2.2. Learning from Imbalanced Datasets

Data Imbalance means that an uneven distribution of classes exists within the data, and it is a serious threat for classification problems, as standard classifiers assume the data to be well-balanced. In general, class imbalance is one of the greatest challenges in machine learning and data mining research [29] and can appear in two main forms: rare classes or rare cases [30]. The problem of rare classes refers to datasets that contain different proportions of observations (or instances) per class. The concept of rare cases refers instead to the sparse distribution of examples in the feature space [30]. The two problems are closely related, as they both result in an uneven distribution of observations. However, rare cases refer to data that is sparse by nature, while a rare class might simply depend on the sampling procedure.
Different approaches have been proposed in the literature to deal with imbalanced datasets, and they can be broadly divided into two: methods working at a learner level and methods working at a sampling level [31]. Methods working at a learner level modify an existing algorithm to increase the precision of the minority class. The most common approach is to use cost-sensitive approaches, in which the learner associates the rare class with some weights to compensate for data imbalance [32]. The main limitation of these methods is that they are designed for specific learners and are hard to generalize. Methods working at a sampling level are considered more general [33] as they use resampling to artificially rebalance the dataset. Over-sampling and under-sampling are the most common resampling techniques [34]; this approach consists in creating a balanced dataset by artificially generating new observations for the rare class. In the case of over-sampling, the algorithm creates new artificial data points for the minority class. The SMOTE (synthetic minority over-sampling technique) approach is one of the most common techniques [35]. The other main option is to use under-sampling procedures, which consists of using a subsample of the majority class [36]. One particularly advanced model is balance cascading [37]: in this algorithm, the model iteratively drops observations from the majority class that are correctly classified. The argument is that these observations are redundant and might negatively affect the quality of the classifier, making it biased toward the majority class.

2.3. Discussion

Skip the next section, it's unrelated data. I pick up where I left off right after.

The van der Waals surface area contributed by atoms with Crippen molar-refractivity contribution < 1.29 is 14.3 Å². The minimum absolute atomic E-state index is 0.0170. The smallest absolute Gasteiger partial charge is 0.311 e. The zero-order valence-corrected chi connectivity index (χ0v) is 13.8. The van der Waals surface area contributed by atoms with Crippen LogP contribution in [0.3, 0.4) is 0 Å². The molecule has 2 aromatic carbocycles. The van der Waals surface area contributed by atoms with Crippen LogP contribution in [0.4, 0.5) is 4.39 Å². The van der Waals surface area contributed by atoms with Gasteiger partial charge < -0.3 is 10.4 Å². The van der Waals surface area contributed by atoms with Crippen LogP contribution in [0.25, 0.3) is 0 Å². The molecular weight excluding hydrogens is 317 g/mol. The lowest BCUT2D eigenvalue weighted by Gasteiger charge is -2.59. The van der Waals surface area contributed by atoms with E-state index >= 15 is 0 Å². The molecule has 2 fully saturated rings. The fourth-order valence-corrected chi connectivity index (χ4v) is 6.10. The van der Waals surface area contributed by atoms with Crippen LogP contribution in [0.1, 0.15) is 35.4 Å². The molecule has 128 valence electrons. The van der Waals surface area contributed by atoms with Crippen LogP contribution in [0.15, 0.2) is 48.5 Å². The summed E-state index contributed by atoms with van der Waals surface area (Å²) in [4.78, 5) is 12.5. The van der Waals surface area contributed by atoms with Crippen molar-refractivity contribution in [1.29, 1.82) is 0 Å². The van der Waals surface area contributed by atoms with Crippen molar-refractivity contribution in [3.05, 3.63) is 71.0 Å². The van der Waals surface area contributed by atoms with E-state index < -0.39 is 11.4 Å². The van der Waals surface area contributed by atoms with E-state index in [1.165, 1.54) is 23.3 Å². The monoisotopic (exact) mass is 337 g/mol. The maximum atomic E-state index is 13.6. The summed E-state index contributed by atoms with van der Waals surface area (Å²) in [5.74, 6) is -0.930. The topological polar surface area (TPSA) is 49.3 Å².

In this paper, we propose a novel model that uses ML—most notably decision trees—to address the inventory problem as a classification problem. The main argument for this decision is that inventory levels are usually estimated from historical data, and ML captures historical trends better than simple averages. Similar to other approaches presented in the literature, our model will compute upper bounds and lower bounds for the inventory level. Moreover, as it is based on data, it is not limited to one specific goal, as it usually happens when using optimization.
As previously reported, the main problem in using ML for solving the inventory problem is data imbalance. In the case of the inventory problem, we deal with both rare cases and rare classes. Though existing algorithms for data imbalance demonstrate promising advantages, they also have several disadvantages, most notably over-generalization [38]. Simply stated, dock stations characterized by a high demand strongly differ from those characterized by a low demand. No model will be able to properly predict both, which means that the model will either provide poor predictions or fit the dominant class. Case-specific algorithms, tailor-made to the problem, can address the over-generalization issue [39]. Decision trees are among the most interpretable ML classifiers as they allow to understand how each feature contributes to the classification effort. Differently from standard decision trees, random forest classifiers (RFCs) and gradient tree-boosting classifiers (GTBCs) combine multiple models to make predictions, which allow them to provide better output. Inspired by these models, we proposed an iterative resampling algorithm that leverages multiple learners. Similar to balance cascading, at each iteration the model drops those observations that belong to the majority class and are properly classified. However, instead of simply dropping some observations and repeating the training exercise on the new dataset, the proposed model drops the majority class entirely and defines a new classification problem. Therefore, the model outputs an ensemble of models, each of them having different classes, different features, and different prediction capabilities. The final prediction is a combination of all these classifiers and provides more reliable predictions compared to using a single learner.

3. Methodology

The system considered is station-based with rebalancing activity conducted during the night (i.e., low demand, static rebalancing).
The proposed method to approach the inventory problem as a ML classification problem is here described. It will be adopted for both defining the target demand levels for each station and estimating the demand for new stations. The results of our proposed method will be compared with the results of common approaches based on historical data (benchmark values, as described in the following section). Finally, the resampling technique used to avoid data imbalance is presented.

3.1. Benchmark Values from Historical Data

The benchmark values from historical data are computed in terms of a set of options, from a lower bound (LB) to an upper bound (UB), never producing a lake of bikes or docks [7,22,23,24]. To compute the LB and UB, once departures and arrivals in a bike-sharing station are collected (Figure 1), the cumulative curves for departures and arrivals can be derived, as well as the cumulative net curve, i.e., the difference between arrivals and departures (Figure 2).